St. James AME Zion Church
St. James A.M.E. Zion Church was chartered in 1833 by a group of African American Methodists who had previously attended "colored class" Sunday School at Ithaca's First Methodist Episcopal Church. St. James is central to the history of Ithaca’s African American community; most notably, it is believed to have been a station on Ithaca’s Underground Railroad network and was host to prominent figures in the abolition movement, including Frederick Douglas and Harriet Tubman. Historic Ithaca had a decades-long relationship with the congregation for preservation of its building, beginning, in 1981, with an extensive exterior restoration. The building was listed as a local landmark in 1975 and on the National and State Registers of Historic Places in 1982. Because the congregation's original stone meetinghouse remains intact within the current structure, St. James AME Zion Church is the oldest standing church building in Ithaca.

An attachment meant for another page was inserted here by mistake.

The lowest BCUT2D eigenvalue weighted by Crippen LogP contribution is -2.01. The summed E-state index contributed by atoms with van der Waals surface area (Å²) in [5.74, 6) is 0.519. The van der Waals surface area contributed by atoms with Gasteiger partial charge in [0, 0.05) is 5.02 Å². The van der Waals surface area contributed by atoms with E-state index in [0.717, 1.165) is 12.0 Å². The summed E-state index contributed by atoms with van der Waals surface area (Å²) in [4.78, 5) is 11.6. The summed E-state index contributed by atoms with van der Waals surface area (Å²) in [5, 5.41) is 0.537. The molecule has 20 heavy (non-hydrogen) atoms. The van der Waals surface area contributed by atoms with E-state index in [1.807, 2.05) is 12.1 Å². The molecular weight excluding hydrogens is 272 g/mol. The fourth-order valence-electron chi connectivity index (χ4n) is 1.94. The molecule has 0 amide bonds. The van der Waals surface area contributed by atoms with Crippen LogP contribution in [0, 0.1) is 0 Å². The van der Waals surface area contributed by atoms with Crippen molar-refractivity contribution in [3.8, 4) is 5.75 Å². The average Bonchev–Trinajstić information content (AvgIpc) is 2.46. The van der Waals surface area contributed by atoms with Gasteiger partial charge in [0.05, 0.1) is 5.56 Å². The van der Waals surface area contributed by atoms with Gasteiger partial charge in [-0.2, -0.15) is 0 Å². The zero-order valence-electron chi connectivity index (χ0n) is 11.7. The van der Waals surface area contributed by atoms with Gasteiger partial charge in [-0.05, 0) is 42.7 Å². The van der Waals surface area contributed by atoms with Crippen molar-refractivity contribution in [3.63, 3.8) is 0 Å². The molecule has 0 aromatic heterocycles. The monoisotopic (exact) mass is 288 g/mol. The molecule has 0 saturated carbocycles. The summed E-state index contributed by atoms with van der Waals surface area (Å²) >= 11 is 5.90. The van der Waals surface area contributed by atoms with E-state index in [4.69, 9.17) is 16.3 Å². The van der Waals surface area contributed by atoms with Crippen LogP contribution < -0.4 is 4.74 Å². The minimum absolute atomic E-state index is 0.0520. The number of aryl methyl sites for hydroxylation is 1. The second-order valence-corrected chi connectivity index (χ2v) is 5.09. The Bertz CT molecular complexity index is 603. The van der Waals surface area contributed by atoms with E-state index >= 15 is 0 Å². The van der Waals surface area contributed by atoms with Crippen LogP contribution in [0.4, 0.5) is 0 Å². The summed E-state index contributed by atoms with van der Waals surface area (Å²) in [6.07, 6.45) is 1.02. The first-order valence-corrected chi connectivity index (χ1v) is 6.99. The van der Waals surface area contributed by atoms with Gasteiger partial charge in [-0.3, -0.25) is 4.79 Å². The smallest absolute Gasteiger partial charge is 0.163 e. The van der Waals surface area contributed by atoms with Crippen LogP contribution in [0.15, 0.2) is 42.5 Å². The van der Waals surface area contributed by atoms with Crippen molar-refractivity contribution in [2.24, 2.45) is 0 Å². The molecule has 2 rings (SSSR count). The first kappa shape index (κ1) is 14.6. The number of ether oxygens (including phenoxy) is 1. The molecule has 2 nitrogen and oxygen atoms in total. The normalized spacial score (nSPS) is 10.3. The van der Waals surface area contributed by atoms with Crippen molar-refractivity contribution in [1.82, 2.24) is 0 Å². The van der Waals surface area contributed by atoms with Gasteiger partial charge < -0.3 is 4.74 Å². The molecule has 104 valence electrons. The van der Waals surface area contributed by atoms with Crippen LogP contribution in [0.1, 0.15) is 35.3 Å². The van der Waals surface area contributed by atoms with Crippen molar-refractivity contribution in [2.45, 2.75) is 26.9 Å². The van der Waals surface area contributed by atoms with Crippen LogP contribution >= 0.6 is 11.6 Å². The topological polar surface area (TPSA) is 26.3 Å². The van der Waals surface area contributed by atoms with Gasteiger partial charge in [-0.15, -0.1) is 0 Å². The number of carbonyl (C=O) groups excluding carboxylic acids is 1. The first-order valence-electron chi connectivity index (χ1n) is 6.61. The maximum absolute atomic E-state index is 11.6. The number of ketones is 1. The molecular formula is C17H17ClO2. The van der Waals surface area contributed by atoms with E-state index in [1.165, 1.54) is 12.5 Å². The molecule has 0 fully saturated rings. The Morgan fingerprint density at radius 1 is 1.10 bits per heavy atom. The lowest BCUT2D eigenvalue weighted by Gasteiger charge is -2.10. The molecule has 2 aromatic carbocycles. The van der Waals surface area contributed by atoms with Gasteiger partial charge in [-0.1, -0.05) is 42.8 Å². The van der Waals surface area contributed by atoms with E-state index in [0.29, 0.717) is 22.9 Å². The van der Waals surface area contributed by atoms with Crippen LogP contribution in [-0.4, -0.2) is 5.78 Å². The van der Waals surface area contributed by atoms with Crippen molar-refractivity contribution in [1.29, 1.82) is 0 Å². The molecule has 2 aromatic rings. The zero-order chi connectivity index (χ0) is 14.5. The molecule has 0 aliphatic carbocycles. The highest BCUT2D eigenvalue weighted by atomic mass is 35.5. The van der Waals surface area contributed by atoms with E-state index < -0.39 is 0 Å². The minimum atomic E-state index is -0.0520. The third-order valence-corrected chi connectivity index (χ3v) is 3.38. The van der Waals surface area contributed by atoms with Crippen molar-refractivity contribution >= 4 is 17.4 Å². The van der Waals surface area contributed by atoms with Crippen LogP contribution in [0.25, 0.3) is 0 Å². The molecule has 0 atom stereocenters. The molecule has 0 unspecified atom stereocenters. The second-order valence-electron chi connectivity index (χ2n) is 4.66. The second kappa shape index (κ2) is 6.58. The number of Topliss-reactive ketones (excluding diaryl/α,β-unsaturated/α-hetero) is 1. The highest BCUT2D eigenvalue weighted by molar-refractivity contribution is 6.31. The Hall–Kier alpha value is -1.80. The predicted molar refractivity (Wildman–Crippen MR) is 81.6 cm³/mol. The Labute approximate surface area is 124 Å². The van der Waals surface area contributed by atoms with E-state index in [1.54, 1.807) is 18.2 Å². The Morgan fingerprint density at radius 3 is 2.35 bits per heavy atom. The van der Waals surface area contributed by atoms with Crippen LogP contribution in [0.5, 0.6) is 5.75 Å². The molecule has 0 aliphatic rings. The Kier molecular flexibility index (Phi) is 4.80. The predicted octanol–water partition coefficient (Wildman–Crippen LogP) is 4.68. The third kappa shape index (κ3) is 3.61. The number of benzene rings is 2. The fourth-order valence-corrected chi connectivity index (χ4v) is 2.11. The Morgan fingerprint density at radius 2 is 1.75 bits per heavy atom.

History Center, Seth Sheldon (photographer), ca 1904
Newsletters: Spring 1981, exterior completed Winter 1982